“I feel bad for Jack and all the guys because yet again, they did not make any mistakes but somehow we still did not get a result,” he said. “I’m glad we have another race tomorrow and another shot.

“We’ve got a great car, great team, great driver. We’re ready for round two.”

Valiant efforts from Hunter-Reay, Dixon come up just short at Road America

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Ryan Hunter-Reay and Scott Dixon drove about as hard as they possibly could during Sunday’s KOHLER Grand Prix, and they both drove nearly perfect races.

Hunter-Reay took advantage of Will Power’s engine issues on the start to immediately jump into second, and stalked pole sitter and leader Josef Newgarden from there, often staying within only a couple car lengths of his gearbox.

Dixon, meanwhile, had a tougher chore after qualifying a disappointing 12th. Further, he was starting in the same lane as Will Power, and when Power had engine issues when the green flag waved, Dixon was one of several drivers who was swamped in the aftermath.

Scott Dixon had to come from deep in the field on Sunday’s KOHLER Grand Prix. Photo: IndyCar

However, as is his style, he quietly worked his way forward, running sixth after the opening round of pit stops, and then working his way up to third after the second round of stops.

It all meant that, after Lap 30, Newgarden, Hunter-Reay, and Dixon were nose-to-tail at the front, with the latter two in position to challenge for the win.

Yet, neither was able to do so. Hunter-Reay never got close enough to try to pass Newgarden, while Dixon couldn’t do so on either Hunter-Reay or Newgarden. And, neither driver went longer in their final stint – Dixon was actually the first of that group to pit, doing so on Lap 43, with Hunter-Reay and Newgarden pitting together one lap later.

And Newgarden pulled away in the final stint, winning by over three seconds, leaving Hunter-Reay and Dixon to finish second and third.

It was a somewhat bitter pill to swallow, with Hunter-Reay noting that he felt like he had enough to challenge for a win.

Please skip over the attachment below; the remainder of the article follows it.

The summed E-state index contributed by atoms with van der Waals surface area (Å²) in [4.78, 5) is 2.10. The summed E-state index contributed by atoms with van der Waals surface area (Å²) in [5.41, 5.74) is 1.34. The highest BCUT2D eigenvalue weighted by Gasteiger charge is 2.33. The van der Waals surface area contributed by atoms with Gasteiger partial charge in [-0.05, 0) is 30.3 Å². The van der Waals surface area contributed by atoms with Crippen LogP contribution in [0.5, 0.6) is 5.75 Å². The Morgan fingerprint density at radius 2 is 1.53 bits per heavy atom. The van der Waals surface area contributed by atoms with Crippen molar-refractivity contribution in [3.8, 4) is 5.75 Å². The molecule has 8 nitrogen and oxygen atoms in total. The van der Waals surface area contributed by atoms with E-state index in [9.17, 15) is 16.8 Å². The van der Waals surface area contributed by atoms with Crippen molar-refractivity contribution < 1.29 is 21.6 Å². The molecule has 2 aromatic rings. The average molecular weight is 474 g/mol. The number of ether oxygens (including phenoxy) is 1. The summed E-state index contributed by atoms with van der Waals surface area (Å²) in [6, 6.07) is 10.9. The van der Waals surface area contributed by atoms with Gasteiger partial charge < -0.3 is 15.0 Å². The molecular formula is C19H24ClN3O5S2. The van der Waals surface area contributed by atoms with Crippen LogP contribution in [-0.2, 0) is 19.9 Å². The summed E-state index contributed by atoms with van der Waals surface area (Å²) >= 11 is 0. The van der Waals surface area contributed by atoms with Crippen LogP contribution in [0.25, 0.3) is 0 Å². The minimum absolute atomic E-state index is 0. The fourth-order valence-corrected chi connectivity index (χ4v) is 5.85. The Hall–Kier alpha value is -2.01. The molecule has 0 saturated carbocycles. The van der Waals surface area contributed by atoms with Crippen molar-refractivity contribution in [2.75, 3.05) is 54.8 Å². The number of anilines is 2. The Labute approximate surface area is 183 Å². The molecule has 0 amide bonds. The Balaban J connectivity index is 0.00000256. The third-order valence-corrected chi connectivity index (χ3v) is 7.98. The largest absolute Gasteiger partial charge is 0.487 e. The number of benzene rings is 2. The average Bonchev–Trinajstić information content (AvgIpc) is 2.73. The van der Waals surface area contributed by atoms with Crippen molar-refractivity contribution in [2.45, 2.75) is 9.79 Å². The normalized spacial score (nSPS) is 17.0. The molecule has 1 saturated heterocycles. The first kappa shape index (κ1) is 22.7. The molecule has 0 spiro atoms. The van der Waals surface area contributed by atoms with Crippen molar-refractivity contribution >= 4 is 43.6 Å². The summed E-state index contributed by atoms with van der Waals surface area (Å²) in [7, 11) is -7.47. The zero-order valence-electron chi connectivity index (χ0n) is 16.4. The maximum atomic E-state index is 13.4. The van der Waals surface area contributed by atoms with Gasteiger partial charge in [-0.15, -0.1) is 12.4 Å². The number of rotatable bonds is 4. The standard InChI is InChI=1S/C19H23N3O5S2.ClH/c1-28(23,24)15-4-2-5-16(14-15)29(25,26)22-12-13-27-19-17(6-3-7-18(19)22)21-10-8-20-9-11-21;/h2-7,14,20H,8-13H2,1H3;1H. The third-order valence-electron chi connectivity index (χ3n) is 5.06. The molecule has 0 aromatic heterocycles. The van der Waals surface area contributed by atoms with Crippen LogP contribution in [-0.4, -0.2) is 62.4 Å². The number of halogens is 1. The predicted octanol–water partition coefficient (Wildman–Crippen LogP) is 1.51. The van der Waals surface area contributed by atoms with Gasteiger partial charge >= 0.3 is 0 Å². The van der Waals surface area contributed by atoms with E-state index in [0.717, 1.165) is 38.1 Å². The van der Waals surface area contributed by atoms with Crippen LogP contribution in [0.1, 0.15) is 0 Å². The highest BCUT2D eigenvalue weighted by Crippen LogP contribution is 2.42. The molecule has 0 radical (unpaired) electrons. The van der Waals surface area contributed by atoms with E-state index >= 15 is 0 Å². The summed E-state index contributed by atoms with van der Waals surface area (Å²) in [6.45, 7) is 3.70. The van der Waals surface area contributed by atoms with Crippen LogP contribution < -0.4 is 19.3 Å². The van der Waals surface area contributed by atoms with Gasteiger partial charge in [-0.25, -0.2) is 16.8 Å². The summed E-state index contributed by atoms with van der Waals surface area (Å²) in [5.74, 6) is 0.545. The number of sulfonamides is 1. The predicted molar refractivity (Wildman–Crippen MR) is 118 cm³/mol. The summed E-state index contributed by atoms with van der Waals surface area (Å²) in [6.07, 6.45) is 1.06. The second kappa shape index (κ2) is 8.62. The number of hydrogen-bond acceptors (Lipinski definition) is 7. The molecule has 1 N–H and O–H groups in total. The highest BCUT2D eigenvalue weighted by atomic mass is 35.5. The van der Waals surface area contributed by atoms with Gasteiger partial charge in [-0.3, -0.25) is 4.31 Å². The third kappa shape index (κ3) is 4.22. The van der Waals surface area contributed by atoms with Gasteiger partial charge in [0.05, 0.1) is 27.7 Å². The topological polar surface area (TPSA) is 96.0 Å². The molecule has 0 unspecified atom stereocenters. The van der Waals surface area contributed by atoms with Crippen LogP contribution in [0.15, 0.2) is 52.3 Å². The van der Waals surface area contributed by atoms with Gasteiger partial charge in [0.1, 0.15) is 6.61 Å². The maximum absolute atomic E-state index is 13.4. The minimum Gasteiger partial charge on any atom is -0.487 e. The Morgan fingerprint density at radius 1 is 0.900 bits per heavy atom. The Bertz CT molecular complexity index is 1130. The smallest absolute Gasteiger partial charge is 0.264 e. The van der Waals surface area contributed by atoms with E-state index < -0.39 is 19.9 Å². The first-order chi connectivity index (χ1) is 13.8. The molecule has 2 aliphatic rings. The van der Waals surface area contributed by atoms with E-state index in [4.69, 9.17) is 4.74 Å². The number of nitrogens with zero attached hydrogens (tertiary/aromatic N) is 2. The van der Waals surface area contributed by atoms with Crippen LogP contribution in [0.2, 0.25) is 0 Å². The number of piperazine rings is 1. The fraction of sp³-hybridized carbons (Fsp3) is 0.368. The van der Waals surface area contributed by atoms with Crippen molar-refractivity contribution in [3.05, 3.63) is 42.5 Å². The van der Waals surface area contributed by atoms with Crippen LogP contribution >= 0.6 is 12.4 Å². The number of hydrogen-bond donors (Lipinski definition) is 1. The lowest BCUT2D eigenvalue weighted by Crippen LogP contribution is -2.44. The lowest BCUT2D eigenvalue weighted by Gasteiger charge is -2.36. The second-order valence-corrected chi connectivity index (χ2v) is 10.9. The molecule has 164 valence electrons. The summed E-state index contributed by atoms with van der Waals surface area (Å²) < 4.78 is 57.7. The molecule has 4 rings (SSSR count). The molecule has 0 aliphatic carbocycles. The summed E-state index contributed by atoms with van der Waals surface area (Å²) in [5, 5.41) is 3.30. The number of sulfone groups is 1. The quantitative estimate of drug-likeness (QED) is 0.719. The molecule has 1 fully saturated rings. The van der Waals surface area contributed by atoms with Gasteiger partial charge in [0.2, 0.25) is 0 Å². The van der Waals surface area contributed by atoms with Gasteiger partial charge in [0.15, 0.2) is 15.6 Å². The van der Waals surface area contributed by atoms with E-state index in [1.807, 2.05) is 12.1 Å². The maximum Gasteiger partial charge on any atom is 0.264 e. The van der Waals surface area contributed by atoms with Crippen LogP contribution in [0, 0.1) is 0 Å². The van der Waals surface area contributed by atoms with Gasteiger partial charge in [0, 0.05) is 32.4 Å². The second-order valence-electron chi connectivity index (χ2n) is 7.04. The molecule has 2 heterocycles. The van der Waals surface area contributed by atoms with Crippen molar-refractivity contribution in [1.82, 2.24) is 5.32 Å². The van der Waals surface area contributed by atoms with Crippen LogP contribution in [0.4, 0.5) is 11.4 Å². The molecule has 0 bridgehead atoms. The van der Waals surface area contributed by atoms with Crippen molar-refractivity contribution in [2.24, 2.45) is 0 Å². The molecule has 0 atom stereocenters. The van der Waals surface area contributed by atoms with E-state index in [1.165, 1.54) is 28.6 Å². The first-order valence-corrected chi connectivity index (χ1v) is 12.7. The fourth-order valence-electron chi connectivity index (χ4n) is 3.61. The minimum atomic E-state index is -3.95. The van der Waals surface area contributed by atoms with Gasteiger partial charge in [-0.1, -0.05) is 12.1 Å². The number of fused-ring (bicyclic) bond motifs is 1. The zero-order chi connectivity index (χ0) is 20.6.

“I felt like we had the pace for (Newgarden), especially in the first two stints,” he asserted. “I really felt like it was going to be a really good race between us. Whether it be first, second, third, fourth stint – I didn’t know when it was going to come.”

He added that, if he could do it over again, he would have been more aggressive and tried to pass Newgarden in the opening stint.

“In hindsight, I should have pressured him a bit more in the first stint,” Hunter-Reay lamented. “We were focused on a fuel number at the time. Unfortunately that Penske fuel number comes into play, can’t really go hard.”

Dixon, meanwhile, expressed more disappointment in the result, asserting that qualifying better would have put him in a possibly race-winning position.

“I think had we started a little further up, we could have had a good shot at trying to fight for the win today,” he expressed.

The disappointment for Dixon also stems from the knowledge that his No. 9 PNC Bank Honda had the pace to win, especially longer into a run.

“The car was pretty good on the long stint,” he asserted. “I think for us the saving grace was probably the black tire stint two. We closed a hefty gap there. We were able to save fuel early in the first stint, which enabled us to go a lap longer than everybody, had the overcut for the rest of the race.

“I think speed-wise we were right there. Had a bit of a crack at Hunter-Reay on his out lap on the last stint there, but cooked it too much going into (Turn 14), got a bit loose, lost momentum. That would have been really the only chance of passing him.”

Dixon remains in the championship lead, however, by 45 points, while Hunter-Reay moved up to second, tied with Andretti Autosport teammate Alexander Rossi.